The Problem

Recently, I was working on a support thread where the user was attempting to override the default functionality of Easy Digital Downloads by using the remove_action() function. This was being done in a custom plugin. This function allows you to negate any add_action() created by another plugin, theme, or WordPress core. Their code, at a basic level, looked like this:

 * Plugin Name: Some Custom Plugin
 * Plugin URI:  ...
 * Description: Another custom plugin
 * Author:      ...
 * Author URI:  ...
 * Version:     ...
 * Text Domain: ...

remove_action( 'edd_purchase_form_after_user_info', 'edd_user_info_fields' );
remove_action( 'edd_register_fields_before', 'edd_user_info_fields' );

function new_edd_user_info_fields() {
 // Replace the checkout form user fields
add_action( 'edd_purchase_form_after_user_info', 'new_edd_user_info_fields' );
add_action( 'edd_register_fields_before', 'new_edd_user_info_fields' );

In short, they were trying to write a custom set of customer info fields on the checkout screen, by overriding the defaults using remove_action. This wasn’t working for them however…I’ll give you a second to think about why. Go ahead, get your thoughts in order.

The Explanation

The issue at hand, is plugin load order. WordPress loads the code for plugins in the following order:

  1. Must Use Plugins (or mu-plugins)
  2. Network Activated Plugins (if it’s a multisite install)
  3. Plugins in the ‘plugins_activated’ option in alphabetical order

What was basically happening, is this custom plugin was loading before Easy Digital Downloads, resulting in the remove_action() was being called before the add_action() that EDD was using.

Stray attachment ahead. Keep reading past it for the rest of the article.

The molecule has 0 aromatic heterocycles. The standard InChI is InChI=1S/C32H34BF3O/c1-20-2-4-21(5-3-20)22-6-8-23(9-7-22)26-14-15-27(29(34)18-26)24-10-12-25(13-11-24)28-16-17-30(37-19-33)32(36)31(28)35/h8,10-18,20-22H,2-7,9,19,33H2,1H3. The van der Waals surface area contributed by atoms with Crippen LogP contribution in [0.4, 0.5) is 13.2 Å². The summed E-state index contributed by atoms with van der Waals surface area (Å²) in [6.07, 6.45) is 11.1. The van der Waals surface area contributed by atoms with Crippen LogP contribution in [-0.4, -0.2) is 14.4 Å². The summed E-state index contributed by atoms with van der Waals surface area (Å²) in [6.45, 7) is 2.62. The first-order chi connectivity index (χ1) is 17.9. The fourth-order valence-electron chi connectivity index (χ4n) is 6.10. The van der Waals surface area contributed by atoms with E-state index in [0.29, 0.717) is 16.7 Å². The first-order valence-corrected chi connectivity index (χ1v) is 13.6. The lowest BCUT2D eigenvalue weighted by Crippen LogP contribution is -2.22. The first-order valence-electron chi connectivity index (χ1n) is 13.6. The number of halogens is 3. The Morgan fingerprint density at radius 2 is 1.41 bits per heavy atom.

The Solution

So how did we solve it? Pretty easily actually…

add_action( 'plugins_loaded', 'ck_edd_remove_personal_info', 99 );
function ck_edd_remove_personal_info() {
	remove_action( 'edd_purchase_form_after_user_info', 'edd_user_info_fields' );
	remove_action( 'edd_register_fields_before', 'edd_user_info_fields' );

What this allowed us to do is wait until the last possible moment of the plugins_loaded hook using the ’99’ parameter for order, and then tell WordPress to remove the hooks run by EDD. Then we were free to add our own hooks to make a personalized checkout screen.

Any gotchas?

As with all software development, there’s probably a few edge cases where this won’t work. If the hooks and filters are determining anything before the end of plugins loaded, you might have an issue, but for most general use cases, this should do the trick.

Posted by Chris Klosowski

Chris Klosowski is the President of Easy Digital Downloads, the easiest way to sell your digital products with WordPress. Trusted by over 50,000 smart store owners.